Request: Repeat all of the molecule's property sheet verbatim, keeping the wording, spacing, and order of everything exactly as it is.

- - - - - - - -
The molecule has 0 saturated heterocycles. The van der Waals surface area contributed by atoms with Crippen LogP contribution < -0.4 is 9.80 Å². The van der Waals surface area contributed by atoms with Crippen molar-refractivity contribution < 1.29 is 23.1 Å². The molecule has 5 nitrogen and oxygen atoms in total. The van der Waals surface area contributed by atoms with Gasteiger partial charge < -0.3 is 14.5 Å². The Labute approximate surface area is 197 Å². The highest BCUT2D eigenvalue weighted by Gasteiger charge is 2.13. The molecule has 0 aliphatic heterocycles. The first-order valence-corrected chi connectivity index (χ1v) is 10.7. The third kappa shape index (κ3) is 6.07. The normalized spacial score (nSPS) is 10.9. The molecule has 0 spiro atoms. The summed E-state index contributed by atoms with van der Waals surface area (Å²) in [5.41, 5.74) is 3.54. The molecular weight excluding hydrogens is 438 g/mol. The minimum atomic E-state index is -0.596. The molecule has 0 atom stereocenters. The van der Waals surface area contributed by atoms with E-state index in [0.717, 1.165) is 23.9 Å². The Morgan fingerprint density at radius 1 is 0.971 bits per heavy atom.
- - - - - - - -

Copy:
The molecule has 0 saturated heterocycles. The van der Waals surface area contributed by atoms with Crippen LogP contribution < -0.4 is 9.80 Å². The van der Waals surface area contributed by atoms with Crippen molar-refractivity contribution < 1.29 is 23.1 Å². The molecule has 5 nitrogen and oxygen atoms in total. The van der Waals surface area contributed by atoms with Gasteiger partial charge < -0.3 is 14.5 Å². The Labute approximate surface area is 197 Å². The highest BCUT2D eigenvalue weighted by Gasteiger charge is 2.13. The molecule has 0 aliphatic heterocycles. The first-order valence-corrected chi connectivity index (χ1v) is 10.7. The third kappa shape index (κ3) is 6.07. The normalized spacial score (nSPS) is 10.9. The molecule has 0 spiro atoms. The summed E-state index contributed by atoms with van der Waals surface area (Å²) in [5.41, 5.74) is 3.54. The molecular weight excluding hydrogens is 438 g/mol. The minimum atomic E-state index is -0.596. The molecule has 0 atom stereocenters. The van der Waals surface area contributed by atoms with E-state index in [0.717, 1.165) is 23.9 Å². The Morgan fingerprint density at radius 1 is 0.971 bits per heavy atom.